The NASA Connecticut Space Grant Consortium (CTSGC) has awarded grants to five University students to fund their research in the realms of earth, planetary, and space sciences. The grants, ranging from $1,000 to $8,000, will cover expenses ranging from depth gauges to housing.
Space Grant Consortiums exist within all 50 states, with each consortium providing grants to students attending local colleges and universities. Primarily, CTSGC aims to promote NASA-related research specific to each institution and their resources. Grants cover research based in astronomy, planetary science, and environmental science. CTSGC also provides grants intending to develop workforce skills that are, or will be, applicable to the needs of the Connecticut economy.
Student recipients include graduate students Christina Cauley, who is advised by Harold T. Stearns Professor of Earth Science Joop Varekamp; Ismael Mireles, who is pursuing his master’s under the guidance of Associate Professor of Astronomy Seth Redfield; and Anthony Santini ’18, who is pursuing his master’s with the University’s BA/MA program. Two undergraduate students also received grants: Hunter Vannier ’20 and Michael Henderson ’19.
Students Henderson, Santini, and Mireles each received a $1,000 Student Travel Grant to attend the American Astronomical Society Meeting in Seattle, Wash. Each student gave a presentation of research relating to astronomy and astrophysics.
At the meeting, Henderson presented his senior thesis research titled “High Precision Photometry of Faint White Dwarf Stars from K2 Data,” Mireles presented his master’s thesis titled “Searching for planets around the brightest stars in K2,” and Santini ’18 presented his BA/MA thesis titled “Determining Fundamental Properties of Galaxies with X-ray Binary Correlations.”
The largest grant awarded to a University student went to Cauley, who received a total of $8,000. Cauley is working on research pertaining to the geochemistry of Paulina Lake, in Newberry, Ore.
“This [is] of one of two crater lakes that are being chemically altered by hydrothermal elements coming up from [significant] depth[s],” Cauley explained in an email to The Argus. “Newberry is a lesser-known volcano, but the largest by mass in CONUS [Contingent United States]. A team from Wesleyan has been working on the lakes for the past [seven] years, but only recently has the lab shifted to focus primarily on Paulina Lake.”
The funding will primarily be used to outfit a device called a “ROVER,” which Cauley and her team use to sample water, sediment, and organic matter at a depth unreachable by humans. Specifically, the money will go to obtaining an improved temperature gauge and a depth sensor, as well as a larger sampling device.
“More directed sampling will help us establish the locations where hydrothermal water is entering the lake, test our hypothesis that ‘Dante’s Peak’ (a sizable underwater structure) is a hydrothermal mound, and determine the chemistry of the hydrothermal fluid at depth,” she explained.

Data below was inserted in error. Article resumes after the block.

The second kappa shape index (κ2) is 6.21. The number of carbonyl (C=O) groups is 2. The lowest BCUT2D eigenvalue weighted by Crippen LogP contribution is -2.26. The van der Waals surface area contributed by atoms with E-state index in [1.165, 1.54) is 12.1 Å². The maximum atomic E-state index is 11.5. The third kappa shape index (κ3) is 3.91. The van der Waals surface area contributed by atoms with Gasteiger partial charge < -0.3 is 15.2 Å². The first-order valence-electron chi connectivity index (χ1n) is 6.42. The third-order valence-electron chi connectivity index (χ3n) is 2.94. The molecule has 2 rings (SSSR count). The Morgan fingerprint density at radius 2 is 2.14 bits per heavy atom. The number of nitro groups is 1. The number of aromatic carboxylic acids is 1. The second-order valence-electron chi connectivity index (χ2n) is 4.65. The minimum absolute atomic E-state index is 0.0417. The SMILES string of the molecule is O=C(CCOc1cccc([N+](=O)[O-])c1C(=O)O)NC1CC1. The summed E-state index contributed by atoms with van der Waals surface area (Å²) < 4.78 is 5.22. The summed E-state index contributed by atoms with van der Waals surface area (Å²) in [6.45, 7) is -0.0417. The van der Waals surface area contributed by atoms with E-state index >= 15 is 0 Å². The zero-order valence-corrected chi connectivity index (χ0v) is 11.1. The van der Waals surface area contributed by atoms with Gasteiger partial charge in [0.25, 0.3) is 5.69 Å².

The remainder of the grant will be used to cover costs of fieldwork, such as the food and camping site.
Vannier received a grant totaling $5,000 that will help fund his project, “Using Hubble to Look Back at the Sun’s Historical Trajectory Through the Local Interstellar Medium.” Primarily the grant will allow Vannier to afford summer housing, so he can continue his work at Wesleyan throughout June and July.
Vannier works with spectroscopic data obtained from the Hubble Space Telescope to determine whether at some point in the past five million years the solar system encountered a dense enough cloud to shrink the heliosphere. This would subsequently expose inner solar system planets, and possibly Earth, to radiation bombardment.
“The interstellar medium is characterized by large clouds of gas, dust, ionized particles and cosmic rays that exist in the empty space between our solar system and other star systems in the Milky Way,” he wrote in an email to The Argus when asked to explain his research. “‘Local’ specifies clouds that are in relatively close proximity to our solar system. Fueled by the Sun’s outward solar wind, the heliosphere interacts with these clouds of matter and radiation, providing a protective bubble as we travel through the Milky Way.”
Vannier noted that this grant was especially useful, given he’d applied for a CTSGC in a previous year and had not received it. He added that the process of application is fairly straightforward.
“On the CT Space Grant website, there’s a rubric for what they want the application to look like,” Vannier explained. “I wrote an abstract for my research, an overview of the project, how my research relates to NASA’s strategic goals, and finally how receiving the grant would benefit me.”
Cauley offered advice to students looking to apply for the grant, noting that the most important elements of an application are a clear goal and hypothesis, an awareness of the ties of the research to NASA’s goals, and a clear definition of how the grant will be used. Those applying in the future should be sure to complete each portion thoughtfully and thoroughly.
“I felt a wave of thankful relief,” Cauley said, recalling when she found out she had received the grant. “This money is a boon to my thesis, allowing me to move forward with purpose when it comes to sample collecting this next August.”